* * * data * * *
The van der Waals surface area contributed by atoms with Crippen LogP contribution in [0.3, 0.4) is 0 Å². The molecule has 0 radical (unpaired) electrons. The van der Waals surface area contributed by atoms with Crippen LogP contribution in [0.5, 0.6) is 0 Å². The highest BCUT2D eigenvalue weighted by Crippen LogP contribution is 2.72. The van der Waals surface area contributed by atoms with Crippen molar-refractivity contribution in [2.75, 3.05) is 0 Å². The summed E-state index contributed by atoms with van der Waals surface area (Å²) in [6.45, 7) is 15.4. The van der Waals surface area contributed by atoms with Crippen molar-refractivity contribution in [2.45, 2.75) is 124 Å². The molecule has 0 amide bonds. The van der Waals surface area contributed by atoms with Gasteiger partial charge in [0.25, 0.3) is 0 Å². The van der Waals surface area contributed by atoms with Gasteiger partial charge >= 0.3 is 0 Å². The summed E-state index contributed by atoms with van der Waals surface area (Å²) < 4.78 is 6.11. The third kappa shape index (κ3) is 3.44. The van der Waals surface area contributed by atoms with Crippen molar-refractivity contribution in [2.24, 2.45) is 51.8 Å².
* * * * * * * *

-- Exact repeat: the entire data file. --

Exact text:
The van der Waals surface area contributed by atoms with Crippen LogP contribution in [0.3, 0.4) is 0 Å². The molecule has 0 radical (unpaired) electrons. The van der Waals surface area contributed by atoms with Crippen LogP contribution in [0.5, 0.6) is 0 Å². The highest BCUT2D eigenvalue weighted by Crippen LogP contribution is 2.72. The van der Waals surface area contributed by atoms with Crippen molar-refractivity contribution in [2.75, 3.05) is 0 Å². The summed E-state index contributed by atoms with van der Waals surface area (Å²) in [6.45, 7) is 15.4. The van der Waals surface area contributed by atoms with Crippen molar-refractivity contribution in [2.45, 2.75) is 124 Å². The molecule has 0 amide bonds. The van der Waals surface area contributed by atoms with Gasteiger partial charge in [0.25, 0.3) is 0 Å². The van der Waals surface area contributed by atoms with Gasteiger partial charge >= 0.3 is 0 Å². The summed E-state index contributed by atoms with van der Waals surface area (Å²) < 4.78 is 6.11. The third kappa shape index (κ3) is 3.44. The van der Waals surface area contributed by atoms with Crippen molar-refractivity contribution in [2.24, 2.45) is 51.8 Å².